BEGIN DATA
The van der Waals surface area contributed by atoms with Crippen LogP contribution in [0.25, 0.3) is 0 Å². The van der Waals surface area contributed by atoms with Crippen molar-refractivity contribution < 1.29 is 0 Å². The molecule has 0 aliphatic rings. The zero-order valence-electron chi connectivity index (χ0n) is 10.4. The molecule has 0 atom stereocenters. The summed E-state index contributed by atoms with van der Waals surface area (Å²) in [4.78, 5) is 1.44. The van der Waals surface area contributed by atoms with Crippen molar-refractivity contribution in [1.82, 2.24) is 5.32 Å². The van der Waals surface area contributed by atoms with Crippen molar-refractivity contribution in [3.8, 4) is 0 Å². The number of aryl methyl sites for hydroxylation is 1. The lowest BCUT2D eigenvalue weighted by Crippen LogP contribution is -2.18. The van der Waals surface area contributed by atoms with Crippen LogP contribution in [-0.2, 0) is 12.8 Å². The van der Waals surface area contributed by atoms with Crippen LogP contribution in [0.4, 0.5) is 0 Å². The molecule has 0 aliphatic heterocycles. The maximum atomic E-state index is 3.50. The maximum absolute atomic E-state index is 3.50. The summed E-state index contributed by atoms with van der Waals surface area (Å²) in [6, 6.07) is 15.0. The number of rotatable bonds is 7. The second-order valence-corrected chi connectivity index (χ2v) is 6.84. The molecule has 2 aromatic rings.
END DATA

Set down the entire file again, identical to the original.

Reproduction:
The van der Waals surface area contributed by atoms with Crippen LogP contribution in [0.25, 0.3) is 0 Å². The van der Waals surface area contributed by atoms with Crippen molar-refractivity contribution < 1.29 is 0 Å². The molecule has 0 aliphatic rings. The zero-order valence-electron chi connectivity index (χ0n) is 10.4. The molecule has 0 atom stereocenters. The summed E-state index contributed by atoms with van der Waals surface area (Å²) in [4.78, 5) is 1.44. The van der Waals surface area contributed by atoms with Crippen molar-refractivity contribution in [1.82, 2.24) is 5.32 Å². The van der Waals surface area contributed by atoms with Crippen molar-refractivity contribution in [3.8, 4) is 0 Å². The number of aryl methyl sites for hydroxylation is 1. The lowest BCUT2D eigenvalue weighted by Crippen LogP contribution is -2.18. The van der Waals surface area contributed by atoms with Crippen LogP contribution in [-0.2, 0) is 12.8 Å². The van der Waals surface area contributed by atoms with Crippen LogP contribution in [0.4, 0.5) is 0 Å². The molecule has 0 aliphatic heterocycles. The maximum atomic E-state index is 3.50. The maximum absolute atomic E-state index is 3.50. The summed E-state index contributed by atoms with van der Waals surface area (Å²) in [6, 6.07) is 15.0. The number of rotatable bonds is 7. The second-order valence-corrected chi connectivity index (χ2v) is 6.84. The molecule has 2 aromatic rings.